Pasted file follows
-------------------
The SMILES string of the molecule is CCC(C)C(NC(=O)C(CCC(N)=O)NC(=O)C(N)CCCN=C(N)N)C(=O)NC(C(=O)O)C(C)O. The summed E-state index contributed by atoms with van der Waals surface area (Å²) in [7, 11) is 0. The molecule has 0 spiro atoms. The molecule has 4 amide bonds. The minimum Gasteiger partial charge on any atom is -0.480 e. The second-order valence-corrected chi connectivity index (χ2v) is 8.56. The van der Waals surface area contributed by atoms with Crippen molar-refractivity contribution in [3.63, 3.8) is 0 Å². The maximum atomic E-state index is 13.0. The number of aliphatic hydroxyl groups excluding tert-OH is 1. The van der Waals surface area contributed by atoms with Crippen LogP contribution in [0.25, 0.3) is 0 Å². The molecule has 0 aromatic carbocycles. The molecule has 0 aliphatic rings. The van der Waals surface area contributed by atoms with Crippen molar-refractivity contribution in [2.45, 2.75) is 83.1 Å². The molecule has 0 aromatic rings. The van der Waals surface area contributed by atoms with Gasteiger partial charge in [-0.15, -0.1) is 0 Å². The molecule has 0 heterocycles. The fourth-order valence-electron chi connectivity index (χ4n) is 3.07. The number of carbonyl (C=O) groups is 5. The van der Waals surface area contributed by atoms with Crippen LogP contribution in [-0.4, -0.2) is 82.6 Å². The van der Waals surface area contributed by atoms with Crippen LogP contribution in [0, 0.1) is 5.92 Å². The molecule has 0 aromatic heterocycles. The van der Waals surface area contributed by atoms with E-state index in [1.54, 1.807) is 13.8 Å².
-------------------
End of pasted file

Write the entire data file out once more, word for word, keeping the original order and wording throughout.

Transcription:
The SMILES string of the molecule is CCC(C)C(NC(=O)C(CCC(N)=O)NC(=O)C(N)CCCN=C(N)N)C(=O)NC(C(=O)O)C(C)O. The summed E-state index contributed by atoms with van der Waals surface area (Å²) in [7, 11) is 0. The molecule has 0 spiro atoms. The molecule has 4 amide bonds. The minimum Gasteiger partial charge on any atom is -0.480 e. The second-order valence-corrected chi connectivity index (χ2v) is 8.56. The van der Waals surface area contributed by atoms with Crippen molar-refractivity contribution in [3.63, 3.8) is 0 Å². The maximum atomic E-state index is 13.0. The number of aliphatic hydroxyl groups excluding tert-OH is 1. The van der Waals surface area contributed by atoms with Crippen LogP contribution in [0.25, 0.3) is 0 Å². The molecule has 0 aromatic carbocycles. The molecule has 0 aliphatic rings. The van der Waals surface area contributed by atoms with Crippen molar-refractivity contribution in [2.45, 2.75) is 83.1 Å². The molecule has 0 aromatic rings. The van der Waals surface area contributed by atoms with Gasteiger partial charge in [-0.15, -0.1) is 0 Å². The molecule has 0 heterocycles. The fourth-order valence-electron chi connectivity index (χ4n) is 3.07. The number of carbonyl (C=O) groups is 5. The van der Waals surface area contributed by atoms with Crippen LogP contribution in [-0.4, -0.2) is 82.6 Å². The van der Waals surface area contributed by atoms with Crippen LogP contribution in [0, 0.1) is 5.92 Å². The molecule has 0 aromatic heterocycles. The van der Waals surface area contributed by atoms with E-state index in [1.54, 1.807) is 13.8 Å².